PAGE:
As I said, John Pinder regarded Madisonian federalism as the appropriate model for a federal EU, so let me just run through a comparison between it and where European institutions now are. The present EU is more integrated than Madisonian federalism in one key respect: the European Central Bank. The United States did not establish the Federal Reserve until 1913. It is true that the US, even under Madisonian federalism, issued debt in its own name, though before 1861 this was very modest, but I would argue that the Quantitative Easing deployed by the ECB since 2010 is broadly comparable to that level of pre-Civil War federal financing. I think a case can be made that the role of the European Court of Justice is more significant than that of the US Supreme Court prior to the 14th Amendment of 1868.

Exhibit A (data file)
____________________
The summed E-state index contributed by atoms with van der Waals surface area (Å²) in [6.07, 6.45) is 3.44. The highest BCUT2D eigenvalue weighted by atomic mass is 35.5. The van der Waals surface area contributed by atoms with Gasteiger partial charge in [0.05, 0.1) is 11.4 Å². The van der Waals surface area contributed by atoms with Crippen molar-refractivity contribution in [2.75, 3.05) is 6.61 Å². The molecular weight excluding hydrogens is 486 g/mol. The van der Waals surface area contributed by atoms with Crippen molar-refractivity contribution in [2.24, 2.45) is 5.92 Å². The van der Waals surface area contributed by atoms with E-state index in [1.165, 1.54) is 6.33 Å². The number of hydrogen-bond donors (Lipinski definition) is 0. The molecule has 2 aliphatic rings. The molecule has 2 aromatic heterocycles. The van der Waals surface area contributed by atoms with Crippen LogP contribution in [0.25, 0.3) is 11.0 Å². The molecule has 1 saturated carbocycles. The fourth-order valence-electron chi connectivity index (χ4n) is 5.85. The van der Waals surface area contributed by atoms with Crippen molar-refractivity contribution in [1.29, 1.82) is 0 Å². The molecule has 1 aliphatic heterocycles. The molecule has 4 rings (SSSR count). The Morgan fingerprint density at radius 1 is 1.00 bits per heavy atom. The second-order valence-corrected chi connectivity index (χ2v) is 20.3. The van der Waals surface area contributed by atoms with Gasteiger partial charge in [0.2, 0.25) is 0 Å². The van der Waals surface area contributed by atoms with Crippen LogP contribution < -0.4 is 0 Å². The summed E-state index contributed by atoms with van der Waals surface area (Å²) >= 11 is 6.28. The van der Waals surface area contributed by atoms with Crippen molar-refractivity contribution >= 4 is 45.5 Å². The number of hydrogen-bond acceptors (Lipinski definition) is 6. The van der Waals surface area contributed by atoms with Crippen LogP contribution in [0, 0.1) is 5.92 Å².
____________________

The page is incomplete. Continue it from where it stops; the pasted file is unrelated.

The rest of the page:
The present EU has essentially the same powers over trade both internationally and in the regulation of inter-state commerce as were given by Madison to the US Congress. There was in the US no equivalent to the European Commission, but I think it is becoming increasingly clear that a bureaucratic body for guiding common policy in this, and certainly in other areas is structurally weaker than a more directly democratic one. The underdevelopment of the European Parliament and the Council of Ministers, and thus of the status of the Presidency of the Commission compared with the US Congress, House of Representatives and Senate, and thus of the status of the US President, is the most striking difference between Madisonian federalism and the EU today, to Europe’s disadvantage. One must also obviously add to that the US having a proper military capacity under Madisonian federalism and a monopoly of external diplomatic representation.